Education Week - August 28, 2013 - (Page 4)

4 EDUCATION WEEK AUGUST 28, 2013 n n NEWS IN BRIEF Obama College Plan Would Gauge Costs Targeting the soaring cost of higher education, President Barack Obama last week unveiled a broad new government rating system for colleges that would judge schools on their affordability and perhaps be used to allocate federal financial aid. But the proposed overhaul faced immediate skepticism from college leaders, who worry the rankings could cost their institutions millions of dollars, as well as from congressional Republicans wary of deepening the government’s role in higher education. The president, speaking to a student-heavy crowd of 7,000 at the University at Buffalo, said he expected pushback from those who have profited from the ballooning cost of college. But he argued that with the nation’s economy still shaky and students facing increasing global competition, making college affordable is “an economic imperative.” –ASSOCIATED PRESS Flaws Cited in Certifying Computer Teachers A detailed examination of state systems for certifying computer science teachers concludes that there are fundamental problems with the approaches nationwide and argues that the situation is a major barrier to ensuring highquality educators in the subject and preparing students for a promising field. The report from the Computer Science Teachers Association describes the certification landscape as “confused, disparate, and sometimes absurd.” The report finds that only two states, Arizona and Wisconsin, require teachers to specifically be certified or licensed in computer science to teach any course in the subject. In another seven states, such a credential is required for teaching Advanced Placement computer science. In many states, computer science teachers must TRANSITIONS Stephen Bowen, Maine’s commissioner of education, will step down Sept. 12 to become the strategic innovation director at the Council of Chief State School Officers. Rudy Crew, a former superintendent of the New York City and Miami-Dade County, Fla., school districts, stepped down last month as Oregon’s chief education officer after about a year on the job. He was named president of Medgar Evers College, part of the City University of New York. Martha Kanter, who oversaw the federal higher education portfolio as undersecretary at the U.S. Department of Education since 2009, announced she will return to academia this fall. The former vice chancellor of the California Community Colleges System has not provided details of her new position. or can be certified or licensed in a department or area other than computer science, such as math, science, business, or career-technical education. The upshot, the report says, is that in many states, “teachers with little or no computer science knowledge can teach it.” –ERIK W. ROBELEN Licensing in Tennessee To Follow Performance Tennessee teachers won’t be able to renew their licenses in a few years unless they meet a minimum performance standard, according to rules approved by the state school board last week. The change means that students’ standardized-test scores will count toward recertification for a subset of teachers—putting yet more stakes on the exams, which are already used in part for school accountability; teacher evaluation, tenure-granting, and pay; and teacher-preparation report cards. The policy appears to be among the first instances of a state linking student scores to licensure. Most states require an advanced degree or completion of a set number of coursework credits or professionaldevelopment hours. Board members were divided about the move, and the final 6-3 vote delays implementation of the rules from 2014 to 2015. The draft rules had listed 2014 as the year of implementation. –STEPHEN SAWCHUK Armed Intruder Causes School to Evacuate A man with an assault rifle and other weapons exchanged gunfire with officers last week at an Atlanta-area elementary school before surrendering. Overhead television footage captured the students racing out of Ronald E. McNair Discovery Learning Center in Decatur, Ga., as teachers and police escorted them to safety. No one was injured. Though the school has a system in which visitors must be buzzed in by the staff, the apparent gunman, Michael Brandon Hill, may have slipped inside behind someone authorized to be there, a police official said. The suspect, who had no clear ties to the school, never got past the front office, where he held one or two employees captive for a time. A clerk in the office reportedly persuaded the suspect to put down his weapons. Investigators say Mr. Hill had 500 rounds of ammunition. –AP Site Launches to Track School Board Elections To encourage civic engagement in local school boards, Ballotpedia recently launched a new portal devoted to covering school board elections in the nation’s 1,000 largest districts. Much like Wikipedia, Ballotpe- dia is a nonprofit, nonpartisan collaborative encyclopedia aimed at keeping the public well informed Ga. Governor Requests Common-Core Review Gov. Nathan Deal of Georgia has asked the state board of education to review the Common Core State Standards. The governor, a Republican, indicated he is particularly concerned about certain suggested readings with the English/language arts portion of the standards. In a letter, dated Aug. 15, he said he wants a “formal evalu- Ed. Dept. Addresses Bullying of Students With Disabilities Severe bullying of a student with disabilities could deny that student’s right to a free, appropriate public education and would need to be addressed under the Individuals with Disabilities Education Act, according to a guidance letter for districts, states, and building administrators last week by the U.S. Department of Education. A student who is not receiving “meaningful educational benefit” because of bullying triggers that provision, but even bullying that is less severe can undermine a student’s ability to meet his or her full potential, says the letter. If a student with a disability is bullying others, school officials should review that student’s individualized education program (IEP) to see if additional support or changes to the student’s environment are necessary. The letter points to research on bully- ing and students with disabilities, including a 2012 paper in the Journal of School Psychology that found that students with observable disabilities and behavior disabilities reported being bullied more often than their typically developing peers. The guidance letter also says that schools cannot unilaterally decide to try to fix a bullying problem by moving a student with disabilities to a more-restrictive, “protective” environment, or by changing a student’s special education services. That decision must be made by an IEP team and give an opportunity for parents to weigh in, the letter says. –CHRISTINA A. SAMUELS and engaged in politics. The site provides information, but it also lets its readers contribute their own knowledge to it. Contributors may either edit an existing page or create a new one, and all entries are monitored and edited by staff members. Ballotpedia’s school board portal gives insight into the intricacies of each district, including budgets, teacher salaries, and how an election outcome could affect the district. –ALYSSA MORONES WELCOME BACK Second graders Tipatipa Mulu, left, and Lili Henry greet Principal Michelle Johansen on the first day of classes at Campbell Elementary School in Anchorage, Alaska. GALLERY: Share your back-to-school photos with Education Week via Twitter or Instagram using #EWBacktoSchool. View the gallery of photos submitted by readers at back-to-school. Erik Hill/The Anchorage Daily News/AP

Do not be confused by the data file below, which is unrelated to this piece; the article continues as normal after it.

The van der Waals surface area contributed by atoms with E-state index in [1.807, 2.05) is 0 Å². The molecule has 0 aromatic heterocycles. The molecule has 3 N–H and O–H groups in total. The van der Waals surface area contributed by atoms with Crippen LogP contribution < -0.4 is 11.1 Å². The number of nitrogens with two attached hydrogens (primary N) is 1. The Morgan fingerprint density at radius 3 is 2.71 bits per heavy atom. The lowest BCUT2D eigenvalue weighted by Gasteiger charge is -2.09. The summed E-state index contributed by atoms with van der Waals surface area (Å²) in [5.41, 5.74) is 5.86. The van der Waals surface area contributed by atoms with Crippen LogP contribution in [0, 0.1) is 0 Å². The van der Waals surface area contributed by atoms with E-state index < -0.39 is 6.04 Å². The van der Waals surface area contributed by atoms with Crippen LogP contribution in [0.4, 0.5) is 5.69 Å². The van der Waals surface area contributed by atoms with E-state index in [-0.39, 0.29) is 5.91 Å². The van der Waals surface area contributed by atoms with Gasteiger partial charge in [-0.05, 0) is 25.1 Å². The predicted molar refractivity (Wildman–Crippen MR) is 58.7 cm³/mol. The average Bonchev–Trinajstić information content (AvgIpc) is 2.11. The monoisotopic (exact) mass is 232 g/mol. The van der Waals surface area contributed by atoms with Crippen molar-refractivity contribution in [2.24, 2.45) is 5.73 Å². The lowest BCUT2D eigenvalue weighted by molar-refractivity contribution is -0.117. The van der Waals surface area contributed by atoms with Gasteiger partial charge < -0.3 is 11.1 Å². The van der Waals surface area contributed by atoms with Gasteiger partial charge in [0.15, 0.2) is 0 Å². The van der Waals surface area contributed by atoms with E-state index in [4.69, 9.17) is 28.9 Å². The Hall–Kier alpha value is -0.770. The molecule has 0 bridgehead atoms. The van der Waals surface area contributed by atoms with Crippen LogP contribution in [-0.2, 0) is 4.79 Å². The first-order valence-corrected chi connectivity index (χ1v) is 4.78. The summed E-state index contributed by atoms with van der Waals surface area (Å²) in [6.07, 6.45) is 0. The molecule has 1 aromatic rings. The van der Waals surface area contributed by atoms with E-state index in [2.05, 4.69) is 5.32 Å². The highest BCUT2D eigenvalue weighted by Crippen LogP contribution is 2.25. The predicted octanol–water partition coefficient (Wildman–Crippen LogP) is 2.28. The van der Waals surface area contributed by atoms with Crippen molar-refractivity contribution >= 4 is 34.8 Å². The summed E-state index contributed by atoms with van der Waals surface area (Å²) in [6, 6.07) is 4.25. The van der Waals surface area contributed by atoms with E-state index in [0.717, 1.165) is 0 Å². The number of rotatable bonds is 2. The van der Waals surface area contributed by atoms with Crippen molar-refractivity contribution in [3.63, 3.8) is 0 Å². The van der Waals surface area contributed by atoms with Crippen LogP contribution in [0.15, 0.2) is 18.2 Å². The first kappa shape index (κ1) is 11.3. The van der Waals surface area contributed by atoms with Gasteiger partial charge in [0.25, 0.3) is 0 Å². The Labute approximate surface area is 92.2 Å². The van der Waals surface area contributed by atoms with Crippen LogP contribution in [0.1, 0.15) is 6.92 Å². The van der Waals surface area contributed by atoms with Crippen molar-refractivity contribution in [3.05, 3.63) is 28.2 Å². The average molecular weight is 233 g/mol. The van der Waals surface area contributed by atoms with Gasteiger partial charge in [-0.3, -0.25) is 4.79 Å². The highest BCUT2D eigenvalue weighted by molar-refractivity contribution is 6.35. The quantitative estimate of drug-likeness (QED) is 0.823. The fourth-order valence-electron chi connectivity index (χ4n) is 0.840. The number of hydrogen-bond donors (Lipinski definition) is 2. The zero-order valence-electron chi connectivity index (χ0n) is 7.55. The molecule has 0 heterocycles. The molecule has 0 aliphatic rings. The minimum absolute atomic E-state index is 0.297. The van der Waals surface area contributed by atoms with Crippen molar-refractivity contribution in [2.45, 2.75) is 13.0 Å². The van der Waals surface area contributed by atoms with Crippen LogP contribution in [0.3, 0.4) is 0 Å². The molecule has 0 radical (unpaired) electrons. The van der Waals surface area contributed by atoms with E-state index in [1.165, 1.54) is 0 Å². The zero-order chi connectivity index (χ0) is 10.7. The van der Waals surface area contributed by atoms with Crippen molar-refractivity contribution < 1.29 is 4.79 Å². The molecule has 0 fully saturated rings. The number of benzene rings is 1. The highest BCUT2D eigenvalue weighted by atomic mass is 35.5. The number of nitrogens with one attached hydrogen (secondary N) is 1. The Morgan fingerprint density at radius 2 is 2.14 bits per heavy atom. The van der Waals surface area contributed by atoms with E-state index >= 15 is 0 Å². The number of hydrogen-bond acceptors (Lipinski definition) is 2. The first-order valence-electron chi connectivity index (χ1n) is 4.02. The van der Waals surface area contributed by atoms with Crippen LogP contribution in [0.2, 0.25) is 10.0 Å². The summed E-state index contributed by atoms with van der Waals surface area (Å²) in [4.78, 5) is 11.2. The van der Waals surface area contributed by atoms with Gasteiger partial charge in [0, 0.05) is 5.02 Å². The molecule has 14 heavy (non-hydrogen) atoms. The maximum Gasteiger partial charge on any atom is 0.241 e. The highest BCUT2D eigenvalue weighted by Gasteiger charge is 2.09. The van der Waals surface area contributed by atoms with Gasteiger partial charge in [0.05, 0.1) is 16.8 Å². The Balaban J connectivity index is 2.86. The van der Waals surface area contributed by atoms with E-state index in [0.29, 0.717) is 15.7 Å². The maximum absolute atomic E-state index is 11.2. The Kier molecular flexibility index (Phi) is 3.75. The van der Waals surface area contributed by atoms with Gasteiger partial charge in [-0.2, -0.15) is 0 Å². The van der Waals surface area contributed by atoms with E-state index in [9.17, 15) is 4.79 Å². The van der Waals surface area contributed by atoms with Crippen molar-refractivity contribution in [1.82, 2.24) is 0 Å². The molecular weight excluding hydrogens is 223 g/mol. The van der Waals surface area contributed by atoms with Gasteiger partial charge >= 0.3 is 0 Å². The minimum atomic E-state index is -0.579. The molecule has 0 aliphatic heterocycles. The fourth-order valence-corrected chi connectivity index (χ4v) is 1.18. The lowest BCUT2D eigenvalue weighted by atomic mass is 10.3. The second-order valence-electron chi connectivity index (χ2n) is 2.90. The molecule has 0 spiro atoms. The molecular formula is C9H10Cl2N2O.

Table of Contents for the Digital Edition of Education Week - August 28, 2013

Education Week - August 28, 2013
Waiver States Under Scrutiny
Common Core: A Puzzle to Public
DIGITAL DIRECTIONS: Fla. Virtual School Faces Hard Times
Stacked Deck Seen in Growth of PBIS
This Week
News in Brief
Report Roundup
Most Students Aren’t Ready for College, ACT Data Show
For Rural Teachers, Mentoring Support Is Just a Click Away
Philadelphia Gears to Open Schools After Aid Reprieve
Blogs of the Week
INDUSTRY & INNOVATION: New Sites Designed to Help Choose Best Ed-Tech Tools
DIGITAL DIRECTIONS: Museums, Researchers Shifting To Online Science Ed. Outreach
Common Core Grinds Along Amid Michigan Debate
‘Course Choice’ Venture Gets Started in Louisiana
Policy Brief
PAULA STACEY: The Best Education Diet? Real Food, Prepared Well
LINDA DIAMOND: The Cure for Common-Core Syndrome
CAROL LACH: What Really Matters In Education: Compassion
TopSchoolJobs Recruitment Marketplace
JAMES H. NEHRING: Think Education Is Like Medicine? Think Again

Education Week - August 28, 2013